[200q20v] Re: [s-cars] upgrade advice

Linus Toy linust at mindspring.com
Wed Nov 28 00:53:36 EST 2001

At 08:39 PM 11/27/2001 -0500, Kirby Smith wrote:
>I fail to see a direct relationship between acceleration and
>deceleration in street use.  One accelerates to the speed he can manage
>or with which he otherwise avoids trolling for tickets.  This speed
>occurs sooner with more HP, but likely occurs anyway with lesser HP.
>The need to brake well is always there, and the requirement is
>independent of HP in most cases.  In my opinion, the goal should be for
>pads that are capable of locking up the tires one chooses to use.  More
>braking than that is not needed.  Heat soak resistance is useful, and
>that is the greatest advantage of high performance brakes.  But unless
>one generally rides his brakes down Pikes Peak, or equivalent, in street
>conditions heat soak is an unlikely occurance.  Otherwise, one is likely
>driving without sufficient margin to avoid death-defying surprises.
>Little of the above applies to track use.


*  Audi appears to have a certain philosophy when it comes to designing
brake rotors.  they appear to be real good for one stop, then boom--heat
soak, because they don't have good ability to reject the heat
afterwards.  couple reasons here.  look at the size of the vent veins--the
air gap in the middle.  the metal on the sides of the Audi rotors I've seen
(stock '91 200q w/ G60, '92 100s w/ Ate 1 piston and A8 rotors) is very
thick, leaving only a small air gap.  now compare that with the veins on a
993tt rotor (as in the Movit kit).  relatively, the sides there are much
thinner, leaving a much larger vein.  true, the 993tt rotor is 32mm thick
vs. 25mm for the rotors I noted above.  second (perhaps bigger)
problem:  for the above Audi rotors, the rotor vent intakes are on the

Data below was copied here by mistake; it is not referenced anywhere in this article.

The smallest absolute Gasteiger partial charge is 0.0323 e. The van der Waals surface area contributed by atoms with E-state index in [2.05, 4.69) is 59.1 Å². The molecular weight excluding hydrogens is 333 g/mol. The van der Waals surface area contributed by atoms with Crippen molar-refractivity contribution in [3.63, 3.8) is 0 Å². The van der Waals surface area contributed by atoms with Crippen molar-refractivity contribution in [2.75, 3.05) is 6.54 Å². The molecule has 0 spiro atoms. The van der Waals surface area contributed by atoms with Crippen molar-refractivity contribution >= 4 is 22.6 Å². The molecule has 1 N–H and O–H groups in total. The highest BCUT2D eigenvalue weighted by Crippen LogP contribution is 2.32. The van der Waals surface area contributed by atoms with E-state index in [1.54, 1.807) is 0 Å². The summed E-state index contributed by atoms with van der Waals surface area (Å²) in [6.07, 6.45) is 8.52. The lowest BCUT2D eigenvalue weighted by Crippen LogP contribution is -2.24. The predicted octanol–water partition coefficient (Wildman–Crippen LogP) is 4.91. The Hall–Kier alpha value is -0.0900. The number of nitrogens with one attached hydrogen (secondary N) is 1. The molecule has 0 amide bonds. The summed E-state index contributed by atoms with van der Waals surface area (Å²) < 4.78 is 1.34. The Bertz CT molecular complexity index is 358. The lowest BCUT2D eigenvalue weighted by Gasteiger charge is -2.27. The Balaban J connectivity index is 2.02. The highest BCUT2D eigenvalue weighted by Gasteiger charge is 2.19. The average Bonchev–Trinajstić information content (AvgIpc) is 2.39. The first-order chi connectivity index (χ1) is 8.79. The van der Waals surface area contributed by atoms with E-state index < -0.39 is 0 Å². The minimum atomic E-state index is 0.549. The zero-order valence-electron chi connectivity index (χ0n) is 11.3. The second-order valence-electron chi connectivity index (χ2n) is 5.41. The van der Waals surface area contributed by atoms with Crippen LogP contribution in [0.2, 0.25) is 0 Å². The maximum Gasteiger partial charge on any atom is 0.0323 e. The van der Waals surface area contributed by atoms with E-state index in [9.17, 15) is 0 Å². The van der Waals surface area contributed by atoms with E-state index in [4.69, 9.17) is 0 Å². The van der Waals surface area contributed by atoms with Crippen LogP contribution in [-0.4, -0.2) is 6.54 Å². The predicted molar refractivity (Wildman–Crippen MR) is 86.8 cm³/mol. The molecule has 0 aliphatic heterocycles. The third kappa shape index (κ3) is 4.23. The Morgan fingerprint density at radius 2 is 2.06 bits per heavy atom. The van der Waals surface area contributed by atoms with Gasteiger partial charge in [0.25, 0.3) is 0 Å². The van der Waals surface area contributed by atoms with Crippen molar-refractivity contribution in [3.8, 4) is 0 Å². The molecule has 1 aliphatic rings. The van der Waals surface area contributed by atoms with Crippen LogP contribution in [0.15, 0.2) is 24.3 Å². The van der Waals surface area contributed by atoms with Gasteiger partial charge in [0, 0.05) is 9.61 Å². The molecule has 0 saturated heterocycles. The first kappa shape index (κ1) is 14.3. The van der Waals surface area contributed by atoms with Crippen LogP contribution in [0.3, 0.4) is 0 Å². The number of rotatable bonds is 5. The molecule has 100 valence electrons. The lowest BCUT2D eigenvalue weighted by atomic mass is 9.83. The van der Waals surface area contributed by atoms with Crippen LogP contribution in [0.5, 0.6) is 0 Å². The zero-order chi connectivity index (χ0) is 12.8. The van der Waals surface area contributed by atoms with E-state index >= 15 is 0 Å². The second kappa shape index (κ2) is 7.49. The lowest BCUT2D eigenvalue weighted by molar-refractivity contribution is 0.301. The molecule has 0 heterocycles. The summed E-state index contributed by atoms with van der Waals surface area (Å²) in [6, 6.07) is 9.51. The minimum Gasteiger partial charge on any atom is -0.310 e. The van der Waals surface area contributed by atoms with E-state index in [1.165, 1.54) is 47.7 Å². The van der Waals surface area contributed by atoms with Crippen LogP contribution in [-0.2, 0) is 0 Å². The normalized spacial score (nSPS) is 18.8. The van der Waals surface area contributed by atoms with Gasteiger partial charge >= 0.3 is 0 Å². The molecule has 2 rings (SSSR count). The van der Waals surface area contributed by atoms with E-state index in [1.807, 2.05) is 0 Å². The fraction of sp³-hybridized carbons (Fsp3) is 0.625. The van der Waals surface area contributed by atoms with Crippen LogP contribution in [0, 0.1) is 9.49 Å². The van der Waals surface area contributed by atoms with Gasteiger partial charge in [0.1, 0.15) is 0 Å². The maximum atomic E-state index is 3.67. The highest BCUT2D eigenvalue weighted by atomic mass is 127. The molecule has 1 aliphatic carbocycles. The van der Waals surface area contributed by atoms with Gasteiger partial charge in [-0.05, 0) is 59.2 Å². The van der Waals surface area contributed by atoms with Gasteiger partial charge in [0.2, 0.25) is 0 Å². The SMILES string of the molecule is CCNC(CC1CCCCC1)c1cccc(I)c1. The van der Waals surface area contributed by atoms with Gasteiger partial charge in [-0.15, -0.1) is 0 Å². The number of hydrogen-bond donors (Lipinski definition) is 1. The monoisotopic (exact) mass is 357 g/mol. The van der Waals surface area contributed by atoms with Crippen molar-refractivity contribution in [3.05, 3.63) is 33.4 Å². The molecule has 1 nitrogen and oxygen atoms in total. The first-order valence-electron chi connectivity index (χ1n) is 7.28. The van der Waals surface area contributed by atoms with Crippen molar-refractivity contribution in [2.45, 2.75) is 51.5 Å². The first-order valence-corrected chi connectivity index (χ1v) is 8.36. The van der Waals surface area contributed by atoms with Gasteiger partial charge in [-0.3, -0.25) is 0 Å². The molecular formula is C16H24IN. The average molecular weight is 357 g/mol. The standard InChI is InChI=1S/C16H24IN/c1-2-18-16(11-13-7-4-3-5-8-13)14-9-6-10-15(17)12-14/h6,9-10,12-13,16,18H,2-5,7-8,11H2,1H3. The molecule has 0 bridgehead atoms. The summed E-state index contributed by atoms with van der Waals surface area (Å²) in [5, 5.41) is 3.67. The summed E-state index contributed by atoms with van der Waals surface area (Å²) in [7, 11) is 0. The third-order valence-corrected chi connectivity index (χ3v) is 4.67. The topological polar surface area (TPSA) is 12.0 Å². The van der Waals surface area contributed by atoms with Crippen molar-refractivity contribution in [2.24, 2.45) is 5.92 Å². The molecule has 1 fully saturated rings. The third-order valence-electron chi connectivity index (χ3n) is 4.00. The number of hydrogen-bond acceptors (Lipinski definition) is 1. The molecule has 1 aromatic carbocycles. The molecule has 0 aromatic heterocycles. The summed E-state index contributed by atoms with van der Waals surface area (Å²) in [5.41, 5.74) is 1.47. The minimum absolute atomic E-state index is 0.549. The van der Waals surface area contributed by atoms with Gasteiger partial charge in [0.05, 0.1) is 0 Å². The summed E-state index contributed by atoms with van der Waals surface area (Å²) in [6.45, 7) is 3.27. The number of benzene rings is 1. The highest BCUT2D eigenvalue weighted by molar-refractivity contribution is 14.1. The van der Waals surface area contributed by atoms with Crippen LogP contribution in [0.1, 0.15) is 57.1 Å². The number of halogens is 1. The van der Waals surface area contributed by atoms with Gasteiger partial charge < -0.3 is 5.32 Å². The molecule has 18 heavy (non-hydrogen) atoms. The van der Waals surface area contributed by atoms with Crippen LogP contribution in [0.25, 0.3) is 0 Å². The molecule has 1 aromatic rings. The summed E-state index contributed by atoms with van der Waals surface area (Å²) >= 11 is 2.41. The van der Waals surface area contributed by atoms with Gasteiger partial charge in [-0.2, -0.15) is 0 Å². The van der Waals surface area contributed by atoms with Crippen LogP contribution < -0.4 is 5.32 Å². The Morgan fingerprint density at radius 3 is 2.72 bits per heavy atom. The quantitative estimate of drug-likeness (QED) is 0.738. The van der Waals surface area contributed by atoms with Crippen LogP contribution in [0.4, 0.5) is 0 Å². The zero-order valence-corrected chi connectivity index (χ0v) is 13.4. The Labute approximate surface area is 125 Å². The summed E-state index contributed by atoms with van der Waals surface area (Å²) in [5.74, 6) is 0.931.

outboard side of the rotor--that is, facing the wheel.  not the place to
get cool air to the rotor (air flow tends to go from this area to the
outside of the wheel).  even ducting to the hub carrier will not help get
enough air into the brake veins--you'll only manage to cool the inboard
surface of the rotor.  BMW did a similar thing on one of their cars, but
there, they have an easy solution with a bigger car's rotors, where the
vent intakes are on the inboard side of the rotor.

*  with more HP, you can get back up to speed sooner than with less...and
encounter another heavy braking opportunity that much sooner.  remember the
cooling issue above

*  sizing brakes to give you only enough ability to lock up your chosen
tires gives you no extra capacity, and no margin for error.  which leads to...

*  arguably, this is less relevant on the street (vs track).  but there's a
lot of distraction on the street.  to paraphrase Brett's response, brains
can fade as fast as--perhaps faster than--brakes.  it's easier (and
cheaper) to accommodate for brake fade than brain fade.  Brett's
right:  chips don't belong on a G60 equipped 20v.  this was me for
awhile.  that was a mistake.  fortunately, I escaped with no incidents
during that time.

*  tracking your car, at least once, IMHO, is a good thing--you get to
learn your limits in your car.  do you really know what you can do with
your car when faced with an adverse situation?

*  BTW, your Pikes Peak scenario:  too realistic.  incident some years back
involving a Chrysler minivan coming down Mt. Constitution (Orcas Island,
Washington state).  boiled the brake fluid, van ran into a campground,
serious injures resulted.  owner never changed brake fluid (not specified
in owners manual).

*  Linus Toy                      Insanity is doing the same thing   *
*  Mercer Island, WA              you've always done and expecting   *
*  linust at mindspring.com          different results                  *
*                                      - Roger Milliken              *

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